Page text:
College students and recent grads may take advantage of four tax breaks that can add up to serious savings.
Current college students paying interest on unsubsidized loans and student loan borrowers who have graduated or withdrawn and are repaying their loan can claim a tax deduction on their federal student loan interest. Students lucky enough to have parents helping with their student loan bill can still claim the interest rate reduction according to Kiplinger.
In the past, if parents repaid student loans for their child, neither could reap the tax benefit. Now the IRS treats student interest payment as if it had been paid by the student borrower, even if mom and dad made the payments. A student loan borrower who is not claimed as a dependent can qualify to deduct up to $2,500 for student loan interest.
Through the Hope Scholarship Tax Credit or the Lifetime Learning Tax Credit students can deduct the total credit amount directly from the taxes they owe, which makes them more valuable than a deduction. However, a student or family cannot get a refund for these credits if they do not pay taxes. A family that owes less in taxes than amount of the Hope tax credit it is eligible to receive can only get a credit equal to the taxes owed.
A family may claim the Hope Scholarship Tax Credit up to $1,650 for each eligible dependent for up to two tax years (100% of the first $1,100 and 50% of the second $1,100 paid for qualified education expenses). The Hope credit is only available for a student's first two years of postsecondary education. The credit is phased out based on the student's or family's income.
A student or family may claim a tax credit of up to $2,000 per tax year with the Lifetime Learning Tax Credit. The amount of the Lifetime Learning tax credit is 20 percent of the first $10,000 of qualified educational expenses paid for all eligible students. The Lifetime Learning credit is available for all years of postsecondary education and for courses to acquire or improve job skills, unlike the Hope credit which is only available for two years.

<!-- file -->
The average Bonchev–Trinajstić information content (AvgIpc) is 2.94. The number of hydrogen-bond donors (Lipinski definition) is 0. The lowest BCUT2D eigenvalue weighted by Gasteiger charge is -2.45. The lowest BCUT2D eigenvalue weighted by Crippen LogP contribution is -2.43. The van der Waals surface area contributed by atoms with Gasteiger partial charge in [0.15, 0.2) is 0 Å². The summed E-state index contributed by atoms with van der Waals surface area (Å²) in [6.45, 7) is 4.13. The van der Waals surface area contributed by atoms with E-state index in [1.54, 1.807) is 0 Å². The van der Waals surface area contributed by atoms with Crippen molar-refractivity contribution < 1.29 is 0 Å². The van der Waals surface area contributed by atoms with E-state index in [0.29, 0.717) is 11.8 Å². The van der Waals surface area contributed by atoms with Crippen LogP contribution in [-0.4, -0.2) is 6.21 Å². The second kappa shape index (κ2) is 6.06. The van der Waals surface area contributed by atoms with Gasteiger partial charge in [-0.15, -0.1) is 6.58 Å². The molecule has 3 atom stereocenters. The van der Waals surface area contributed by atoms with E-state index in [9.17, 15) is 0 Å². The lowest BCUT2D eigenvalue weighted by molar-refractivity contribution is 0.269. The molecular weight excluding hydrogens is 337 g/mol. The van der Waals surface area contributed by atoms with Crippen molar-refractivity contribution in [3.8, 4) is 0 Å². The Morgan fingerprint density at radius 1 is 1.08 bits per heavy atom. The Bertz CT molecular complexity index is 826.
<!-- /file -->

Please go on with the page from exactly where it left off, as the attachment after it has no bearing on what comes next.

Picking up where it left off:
Students may also want to consider the Tuition and Fees Tax Deduction, which can reduce taxable income by as much as $4,000. Unlike the tax credits, this is a deduction that lowers the amount of taxable income attributed to the student or family. Students can claim this deduction even if they do not itemize deductions on Schedule A of Form 1040. This deduction may benefit students who do not qualify for either the Hope or Lifetime Learning Education Tax Credits.
Up to $4,000 may be deducted from tuition and fees required for enrollment or attendance at an eligible postsecondary institution. Personal living and family expenses, including room and board, insurance, medical and transportation, are not deductible expenses.
Students who are required to move to take their first job will qualify for a moving expense deduction. Students (or any others) who have moved more than 50 miles for work can deduct the cost of moving themselves and their stuff. Expenses associated with driving your car to the new area will also get you a deduction of 20 cents per mile plus parking fees and any tolls.
Students with children or other dependents should make sure they claim a child tax credit for each eligible child. Students may claim anyone who is their son, daughter, stepchild, foster child, brother, sister, stepsister, or a descendant of any of these who is younger than 17 in 2010 and who did not provide more than half of their own financial support. The person must have lived with the taxpayer for more than half of the year and must be a U.S. citizen, national, or resident alien.
This credit is phased out based on income and the total credit cannot exceed the amount of taxes owed. An Additional Child Tax Credit is available to certain individuals who get less than the full amount of the child tax credit. This credit can provide students a refund even if they owe no taxes.